Stewart subsequently filed a motion for counsel fees. The County moved for a new trial and judgment notwithstanding the verdict. On September 3, 2009, the court denied the defense motions and awarded Stewart counsel fees and costs in the amount of $121,458. This appeal ensued.

I.

At trial, Stewart presented her own testimony and that of Anthony Staltari, a County personnel officer involved with the civil service list. She also presented the deposition testimony of Jose Montanez, an HCCC Captain; Oscar Aviles, the HCCC Director; and that of Staltari. The defense presented the testimony of Staltari, David Krusznis, the HCCC Deputy Warden of Operations, Thomas Monteleone and Ronald Edwards, HCCC Lieutenants, Mercedes Maldonado, a County Records Manager, Kevin Orlik, an HCCC Sergeant, and Aviles. The following testimony and evidence was adduced.

Stewart began employment as a corrections officer at the HCCC on April 1, 1996, in the receiving/intake area (Unit 2). She was a member of PBA Local 109 (the union), held leadership positions, including being a member of the grievance committee, and was subject to a collective negotiations agreement (CNA).*fn1

HCCC had guidelines regarding disciplinary infractions. A minor disciplinary infraction was anything that resulted in fewer than five days of suspension or a fine, while a major disciplinary infraction resulted in six days or more of suspension. Major disciplinary actions could be used as justification to bypass a person for promotion, but minor discipline was not to be considered in promotion decisions. In general, the County did not promote anyone who was being investigated for a major disciplinary action.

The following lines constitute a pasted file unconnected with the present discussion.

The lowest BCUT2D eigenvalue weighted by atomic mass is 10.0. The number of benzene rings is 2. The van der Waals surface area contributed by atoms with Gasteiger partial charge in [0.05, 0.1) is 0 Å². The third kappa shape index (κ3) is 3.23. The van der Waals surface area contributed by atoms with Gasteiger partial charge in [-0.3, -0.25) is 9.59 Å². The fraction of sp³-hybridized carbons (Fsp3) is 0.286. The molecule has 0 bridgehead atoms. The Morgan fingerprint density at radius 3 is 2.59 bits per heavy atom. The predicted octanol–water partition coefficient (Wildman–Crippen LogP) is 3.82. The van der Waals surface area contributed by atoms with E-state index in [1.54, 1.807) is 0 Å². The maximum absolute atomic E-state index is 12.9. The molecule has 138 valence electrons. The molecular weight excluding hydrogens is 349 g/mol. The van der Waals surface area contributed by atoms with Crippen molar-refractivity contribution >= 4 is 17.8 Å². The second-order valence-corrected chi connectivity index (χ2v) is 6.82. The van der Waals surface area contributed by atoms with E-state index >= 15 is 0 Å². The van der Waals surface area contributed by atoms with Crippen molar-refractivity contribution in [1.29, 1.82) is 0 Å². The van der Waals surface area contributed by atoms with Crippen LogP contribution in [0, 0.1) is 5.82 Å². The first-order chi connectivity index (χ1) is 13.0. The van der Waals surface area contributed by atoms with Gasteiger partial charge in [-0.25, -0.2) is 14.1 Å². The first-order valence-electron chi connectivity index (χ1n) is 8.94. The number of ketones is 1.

The Litigation Alternative Procedure (LAP) agreement between the County and the union governed how officers were moved between various shifts. The LAP agreement also provided that when officers needed to be removed from a post because positions were eliminated, the officers were removed in reverse seniority order.

A corrections officer became eligible for a promotion to sergeant after three years of permanent status. Promotions at HCCC were awarded according to the Civil Service Act, N.J.S.A. 11A:1-1 to 11A:12-6. Prospective applicants were required to take the civil service exam and, based on their scores, some segment of the examinees were "certified." Certified applicants could then express interest in being promoted to a particular position. A panel of four interviewers would make recommendations based on the applicant's work history, personnel file, disciplinary file, and internal affairs file. The employer was authorized to choose any one of the top three candidates, otherwise known as the "rule of three." Stewart wanted to be promoted to the rank of sergeant, and on three occasions between 1999 and 2007, she took the civil service exam.

In October 2004, at Stewart's request, the County transferred her from Unit 2 to the operations unit. The operations unit provided coverage for other correctional officers who were out on sick or vacation leave.